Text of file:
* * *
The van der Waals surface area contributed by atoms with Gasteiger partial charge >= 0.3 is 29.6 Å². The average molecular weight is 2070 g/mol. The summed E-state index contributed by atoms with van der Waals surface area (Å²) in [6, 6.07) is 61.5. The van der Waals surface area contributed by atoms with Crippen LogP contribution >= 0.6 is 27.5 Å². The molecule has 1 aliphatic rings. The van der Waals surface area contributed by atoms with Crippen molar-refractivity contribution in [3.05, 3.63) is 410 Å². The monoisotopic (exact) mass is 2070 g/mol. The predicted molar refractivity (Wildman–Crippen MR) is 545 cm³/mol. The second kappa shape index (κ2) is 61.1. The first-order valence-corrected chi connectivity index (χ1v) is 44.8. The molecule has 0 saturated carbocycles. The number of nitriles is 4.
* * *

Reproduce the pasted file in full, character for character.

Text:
The van der Waals surface area contributed by atoms with Gasteiger partial charge >= 0.3 is 29.6 Å². The average molecular weight is 2070 g/mol. The summed E-state index contributed by atoms with van der Waals surface area (Å²) in [6, 6.07) is 61.5. The van der Waals surface area contributed by atoms with Crippen LogP contribution >= 0.6 is 27.5 Å². The molecule has 1 aliphatic rings. The van der Waals surface area contributed by atoms with Crippen molar-refractivity contribution in [3.05, 3.63) is 410 Å². The monoisotopic (exact) mass is 2070 g/mol. The predicted molar refractivity (Wildman–Crippen MR) is 545 cm³/mol. The second kappa shape index (κ2) is 61.1. The first-order valence-corrected chi connectivity index (χ1v) is 44.8. The molecule has 0 saturated carbocycles. The number of nitriles is 4.